There are several alignment types, including both two and four wheel alignment. Four wheel alignment is always recommended, but some vehicles are not able to have the rear alignment adjusted. Consult with an alignment specialist you trust to find out what's best for your car. Warning signs that you might need an alignment are your car pulling to one side or another, and irregular tire wear.
A puncture to any area of a tire's tread will affect performance and safety, and therefore must be immediately attended to through either replacement of the tire (spare or new tire) or a patch. Any patch that is applied to a tire must be applied to both the outer part of the tire (tread) and the inner part of the tire. The reason for this is that the rubber on each side is very different (inside is made of halobutyl rubber meant for holding air, while the outside is a harder durable rubber primarily designed for traction). A good tire repair can only be made if the tire is removed from the rim (wheel) and inspected carefully for any hidden damage. Only straight through holes, 3/16" or smaller diameter may be repaired, when no secondary damage has ocured.
Tire / Wheel Assembly Is Out Of Balance
No Hub Centric Rings On Aftermarket Wheels ?>Buy Hub Centric Rings
Incorrect Mounting Hardware For Aftermarket WheelsTire Is Poorly Seated On The Rim Irregular Tire Wear Out Of Round Rim Out Of Round Tire
Do not ignore apparent impacts, pulling, or vibration. This could be an indicator of tire damage as much as mechanical problems that should be inspected by a professional. If there is a problem with your tires and the way they have been installed they will most likely begin to shake and vibrate your vehicle at between 50 and 65 mph.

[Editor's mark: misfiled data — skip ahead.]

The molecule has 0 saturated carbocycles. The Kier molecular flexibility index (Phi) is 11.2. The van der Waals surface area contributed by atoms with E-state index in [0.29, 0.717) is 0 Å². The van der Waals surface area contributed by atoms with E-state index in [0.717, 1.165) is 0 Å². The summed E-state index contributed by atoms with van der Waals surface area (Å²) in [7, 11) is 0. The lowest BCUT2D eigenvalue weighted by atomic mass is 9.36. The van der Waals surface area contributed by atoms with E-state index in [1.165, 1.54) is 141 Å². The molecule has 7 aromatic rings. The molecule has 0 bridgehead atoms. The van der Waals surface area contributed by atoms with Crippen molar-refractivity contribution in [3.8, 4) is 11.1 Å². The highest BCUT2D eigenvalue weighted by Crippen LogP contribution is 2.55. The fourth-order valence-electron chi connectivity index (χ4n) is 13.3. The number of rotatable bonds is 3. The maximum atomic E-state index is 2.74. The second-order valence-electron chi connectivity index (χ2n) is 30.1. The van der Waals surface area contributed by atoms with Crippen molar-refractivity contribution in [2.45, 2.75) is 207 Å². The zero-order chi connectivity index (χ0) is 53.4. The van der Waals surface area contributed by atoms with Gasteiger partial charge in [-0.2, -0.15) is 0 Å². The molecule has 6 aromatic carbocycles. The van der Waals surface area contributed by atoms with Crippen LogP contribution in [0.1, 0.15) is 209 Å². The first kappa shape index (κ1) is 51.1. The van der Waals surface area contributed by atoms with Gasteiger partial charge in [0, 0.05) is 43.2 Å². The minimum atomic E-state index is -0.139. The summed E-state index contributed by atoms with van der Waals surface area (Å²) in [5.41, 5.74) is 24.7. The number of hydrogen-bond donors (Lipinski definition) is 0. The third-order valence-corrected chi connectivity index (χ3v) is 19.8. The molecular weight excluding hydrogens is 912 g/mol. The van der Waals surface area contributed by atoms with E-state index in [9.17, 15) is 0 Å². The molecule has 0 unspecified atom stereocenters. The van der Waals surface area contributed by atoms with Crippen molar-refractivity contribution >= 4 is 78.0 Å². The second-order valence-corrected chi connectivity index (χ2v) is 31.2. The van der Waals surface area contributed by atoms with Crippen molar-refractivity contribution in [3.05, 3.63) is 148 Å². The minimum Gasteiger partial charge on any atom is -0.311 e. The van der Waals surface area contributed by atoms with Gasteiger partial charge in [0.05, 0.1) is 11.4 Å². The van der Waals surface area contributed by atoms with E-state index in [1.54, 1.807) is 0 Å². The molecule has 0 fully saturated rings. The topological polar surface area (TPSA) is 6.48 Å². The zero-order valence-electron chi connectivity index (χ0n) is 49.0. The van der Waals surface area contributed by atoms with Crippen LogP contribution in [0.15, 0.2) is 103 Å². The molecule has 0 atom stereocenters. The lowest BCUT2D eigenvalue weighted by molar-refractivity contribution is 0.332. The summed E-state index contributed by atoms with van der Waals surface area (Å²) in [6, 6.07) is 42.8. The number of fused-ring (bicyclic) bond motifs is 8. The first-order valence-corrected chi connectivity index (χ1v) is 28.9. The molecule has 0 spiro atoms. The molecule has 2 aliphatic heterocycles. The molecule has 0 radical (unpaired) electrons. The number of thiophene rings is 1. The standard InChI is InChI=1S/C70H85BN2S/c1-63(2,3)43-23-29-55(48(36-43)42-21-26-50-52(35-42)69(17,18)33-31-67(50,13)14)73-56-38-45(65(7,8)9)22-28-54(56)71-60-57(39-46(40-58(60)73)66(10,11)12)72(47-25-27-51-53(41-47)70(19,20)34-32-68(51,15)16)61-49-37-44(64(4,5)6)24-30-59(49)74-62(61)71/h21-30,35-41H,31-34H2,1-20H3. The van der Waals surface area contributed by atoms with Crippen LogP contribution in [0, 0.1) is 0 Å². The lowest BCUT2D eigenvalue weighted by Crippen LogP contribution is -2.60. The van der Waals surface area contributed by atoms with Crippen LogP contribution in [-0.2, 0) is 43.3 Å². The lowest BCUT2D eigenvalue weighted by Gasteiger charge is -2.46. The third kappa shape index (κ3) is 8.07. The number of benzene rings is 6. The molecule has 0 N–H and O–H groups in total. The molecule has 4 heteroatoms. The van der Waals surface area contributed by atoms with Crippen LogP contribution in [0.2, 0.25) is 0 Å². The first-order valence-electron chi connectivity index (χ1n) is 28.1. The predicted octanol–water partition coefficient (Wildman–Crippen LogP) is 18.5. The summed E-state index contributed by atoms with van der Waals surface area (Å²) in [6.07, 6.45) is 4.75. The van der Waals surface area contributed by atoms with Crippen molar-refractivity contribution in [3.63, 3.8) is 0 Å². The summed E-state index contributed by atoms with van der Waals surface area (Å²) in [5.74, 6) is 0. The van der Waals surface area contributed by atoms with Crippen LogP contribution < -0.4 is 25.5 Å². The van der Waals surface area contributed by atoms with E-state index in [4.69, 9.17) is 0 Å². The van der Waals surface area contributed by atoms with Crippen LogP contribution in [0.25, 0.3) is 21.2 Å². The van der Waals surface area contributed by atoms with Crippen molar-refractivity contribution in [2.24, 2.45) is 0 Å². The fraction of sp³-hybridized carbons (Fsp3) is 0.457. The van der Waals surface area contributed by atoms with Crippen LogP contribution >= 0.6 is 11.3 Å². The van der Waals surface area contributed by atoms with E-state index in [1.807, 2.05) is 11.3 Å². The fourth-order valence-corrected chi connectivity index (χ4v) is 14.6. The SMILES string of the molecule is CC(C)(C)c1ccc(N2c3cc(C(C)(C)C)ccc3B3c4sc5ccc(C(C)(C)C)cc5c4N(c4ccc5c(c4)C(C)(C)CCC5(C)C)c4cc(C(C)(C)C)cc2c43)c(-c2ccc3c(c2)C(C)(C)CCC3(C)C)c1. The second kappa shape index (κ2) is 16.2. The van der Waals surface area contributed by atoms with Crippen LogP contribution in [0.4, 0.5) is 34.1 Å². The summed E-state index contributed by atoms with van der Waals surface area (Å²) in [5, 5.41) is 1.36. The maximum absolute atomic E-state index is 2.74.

There Is No Dirt Or Oily Build Up Between The Hub And The Wheel
Lugs Are Properly Torqued
Both Tire Beads Are Securely Mounted
Any Retaining Clips On The Brake Drums Are Removed
Tires are manufactured to close tolerances, however as they wear their mass can become unevenly distributed, negatively effecting the original balance. The most common signs of unbalanced tires are vibration problems. These can affect the speed, handling and mileage of your vehicle. Balancing is done by a computer that spins the wheel / tire assembly, senses heavy spots, and gives a location for the technician to apply weight to counter the heavy spots. The best type of balance is a dynamic balance, and this should be performed whenever possible. (Some rim designs will not allow this type of balance and you would have to settle for a static balance)
Called the Interstate Winter IWT-2, the new tyres are produced in China to a European design and intended for European conditions, and to maximise the range's Europe-wide appeal, Interstate will release the Winter IWT-2 in two silica compound variations, a softer compound for Nordic regions and a firmer 'West European' compound.
Being designed with winter conditions in mind, the range feature three-dimensional sipes on both the inner and outer shoulders, and these sipes are laid out in an interlocking format that prevent the sipes from sticking to each other when subjected to lateral forces, thus increasing dry road stability and handling while providing grip in snow and ice conditions. The centre tread is laid out in a v-shaped pattern, which Interstate claims serves to direct water from the tread area into the wide circumferential grooves positioned on either side of the centre tread.
This new range complements Interstate's existing range of summer tyres, the Touring IST-1 and the Sport IXT-1. Eight sizes between and 14 and 17 inches will be included in the initial Interstate Winter IWT-2 lineup.
Eastup Group ©2004-2014 All Rights Reserved